Epilepsy: Beyond the Seizures and Taking Action

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Epilepsy News From:

Tuesday, June 9, 2020

The diagnosis of epilepsy carries the weight of much more beyond having seizures. 

  • It is the fearful period between seizures, not knowing when the next one will happen.  
  • It is the difficult conversations with peers, colleagues, new partners or employers when disclosing having epilepsy.  
  • It is the ongoing struggle to get prescription medications in the right formulation and at the right time.  
  • It is the meticulous planning and communication around pregnancy and having a family, balancing the complications of certain medications against the risk of seizures themselves since both can possibly harm fetal health.  
  • It is the endless preparations made and precautions taken to protect one’s self or loved one in the event of a seizure while sleeping, playing a sport, swimming, traveling, etc. 
  • It is the fact that there is never a good time to have a seizure.  

Epilepsy impacts every facet of life, and not only for the person with epilepsy. Parents, siblings, partners, spouses – lives and dynamics on the periphery are touched as well, and all involved have a place in clinical and research priorities. 

Rare Epilepsy Network Registry 

The Epilepsy Foundation has long recognized this fact and over the past five years has endeavored to shine a light on the need to address epilepsy holistically. We were a founding partner of the Rare Epilepsy Network (REN), a coalition of over thirty rare epilepsy organizations, which originated as a natural history registry in 2014. Over three years, data was shared by over 1,400 individuals, the majority being caregivers enrolling on behalf of a child impacted by one of over 40 rare, often devastating, epilepsy diagnoses.  

Comorbidities, developmental milestones, medications and side effects, and countless more elements can be studied to gather deeper insight into what it is like to live with or care for someone with epilepsy. In the affected people enrolled in REN, cognitive comorbidities are reported in approximately 40%, non-verbal status in 16%, and autism in approximately 20%. These comorbidities certainly impact the level of care and multidisciplinary inputs a person living with epilepsy already needs and can profoundly impact the affected person’s quality of life if barriers to management exist.  

Family members and caregivers are also impacted. The University of Washington Caregiver Stress Scale (UW-CSS) was designed to assess stress levels of caregivers of children with epileptic encephalopathy (EE) with input from the REN. An analysis demonstrated that caregivers of children with EE reported significantly higher stress than caregivers of children with other conditions such as Muscular Dystrophy and Down Syndrome.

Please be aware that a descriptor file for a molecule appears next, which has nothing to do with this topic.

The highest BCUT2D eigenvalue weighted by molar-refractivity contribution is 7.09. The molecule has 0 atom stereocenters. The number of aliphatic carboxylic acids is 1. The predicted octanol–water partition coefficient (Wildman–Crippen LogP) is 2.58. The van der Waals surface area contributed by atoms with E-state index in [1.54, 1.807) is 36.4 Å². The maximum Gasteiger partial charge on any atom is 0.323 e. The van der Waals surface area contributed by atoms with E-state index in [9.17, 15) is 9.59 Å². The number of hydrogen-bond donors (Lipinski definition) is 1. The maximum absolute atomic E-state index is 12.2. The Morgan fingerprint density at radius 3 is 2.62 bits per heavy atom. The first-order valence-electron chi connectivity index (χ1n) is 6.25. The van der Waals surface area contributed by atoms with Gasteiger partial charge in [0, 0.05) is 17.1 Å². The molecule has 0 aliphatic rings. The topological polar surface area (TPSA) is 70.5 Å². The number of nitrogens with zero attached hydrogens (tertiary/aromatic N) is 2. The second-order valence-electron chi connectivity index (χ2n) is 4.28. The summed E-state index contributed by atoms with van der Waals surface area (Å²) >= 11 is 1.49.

Further study is critically needed for the creation and validation of Patient Reported Outcome Measures for people with epilepsy, as well as tools for earlier detection of non-seizure related issues that can be intervened upon. A dashboard to preview a subset of REN data, comparing across diagnoses and the full dataset is available. Researchers can also make data requests.  

Epilepsy Learning Healthcare System 

A priority of the Epilepsy Foundation is to improve outcomes for people living with epilepsy. This commitment grew out of our initial support for REN and transformed into the Epilepsy Learning Healthcare System (ELHS). ELHS is a network dedicated to leading change in the way epilepsy care is provided, centered on targeted quality improvement and committed to incorporating patient and family partner perspectives at every step.  

Data is captured in an organized way at every clinical encounter and real-time improvements are adopted by providers in the pediatric and adult practices. Areas of focus are identified by people affected by epilepsy, and it is known that seizures are only part of the puzzle when living with epilepsy.  

Learn more and become a partner in the mission: all people living with epilepsy will live at their highest quality of life, striving for freedom from seizures and side effects, and we won’t stop until we get there. 

Authored by: Kathleen Farrell MB, BCh, BAO on 6/2020
Reviewed by: Epilepsy Foundation Research on 6/2020

Our Mission

The mission of the Epilepsy Foundation is to lead the fight to overcome the challenges of living with epilepsy and to accelerate therapies to stop seizures, find cures, and save lives.

 
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